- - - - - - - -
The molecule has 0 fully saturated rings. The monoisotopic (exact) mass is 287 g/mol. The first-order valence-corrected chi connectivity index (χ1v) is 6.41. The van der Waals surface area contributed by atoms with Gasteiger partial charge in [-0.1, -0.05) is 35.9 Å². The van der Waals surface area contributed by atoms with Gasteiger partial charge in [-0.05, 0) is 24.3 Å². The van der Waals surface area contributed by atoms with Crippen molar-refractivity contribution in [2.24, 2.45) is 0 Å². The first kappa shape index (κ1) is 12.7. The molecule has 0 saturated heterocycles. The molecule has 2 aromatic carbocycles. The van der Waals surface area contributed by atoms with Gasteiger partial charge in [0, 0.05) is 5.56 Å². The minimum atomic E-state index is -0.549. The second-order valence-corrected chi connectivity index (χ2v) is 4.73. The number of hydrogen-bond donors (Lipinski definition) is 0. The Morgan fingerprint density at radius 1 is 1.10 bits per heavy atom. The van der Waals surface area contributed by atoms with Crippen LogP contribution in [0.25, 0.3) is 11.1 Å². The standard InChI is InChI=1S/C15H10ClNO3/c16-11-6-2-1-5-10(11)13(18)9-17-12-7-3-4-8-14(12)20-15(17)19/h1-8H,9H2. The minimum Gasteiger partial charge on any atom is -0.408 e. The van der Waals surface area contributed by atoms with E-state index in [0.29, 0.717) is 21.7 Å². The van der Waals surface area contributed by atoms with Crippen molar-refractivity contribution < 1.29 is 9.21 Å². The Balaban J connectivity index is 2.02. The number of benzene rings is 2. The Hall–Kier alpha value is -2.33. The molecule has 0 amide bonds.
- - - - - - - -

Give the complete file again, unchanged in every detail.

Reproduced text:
The molecule has 0 fully saturated rings. The monoisotopic (exact) mass is 287 g/mol. The first-order valence-corrected chi connectivity index (χ1v) is 6.41. The van der Waals surface area contributed by atoms with Gasteiger partial charge in [-0.1, -0.05) is 35.9 Å². The van der Waals surface area contributed by atoms with Gasteiger partial charge in [-0.05, 0) is 24.3 Å². The van der Waals surface area contributed by atoms with Crippen molar-refractivity contribution in [2.24, 2.45) is 0 Å². The first kappa shape index (κ1) is 12.7. The molecule has 0 saturated heterocycles. The molecule has 2 aromatic carbocycles. The van der Waals surface area contributed by atoms with Gasteiger partial charge in [0, 0.05) is 5.56 Å². The minimum atomic E-state index is -0.549. The second-order valence-corrected chi connectivity index (χ2v) is 4.73. The number of hydrogen-bond donors (Lipinski definition) is 0. The Morgan fingerprint density at radius 1 is 1.10 bits per heavy atom. The van der Waals surface area contributed by atoms with Crippen LogP contribution in [0.25, 0.3) is 11.1 Å². The standard InChI is InChI=1S/C15H10ClNO3/c16-11-6-2-1-5-10(11)13(18)9-17-12-7-3-4-8-14(12)20-15(17)19/h1-8H,9H2. The minimum Gasteiger partial charge on any atom is -0.408 e. The van der Waals surface area contributed by atoms with E-state index in [0.29, 0.717) is 21.7 Å². The van der Waals surface area contributed by atoms with Crippen molar-refractivity contribution < 1.29 is 9.21 Å². The Balaban J connectivity index is 2.02. The number of benzene rings is 2. The Hall–Kier alpha value is -2.33. The molecule has 0 amide bonds.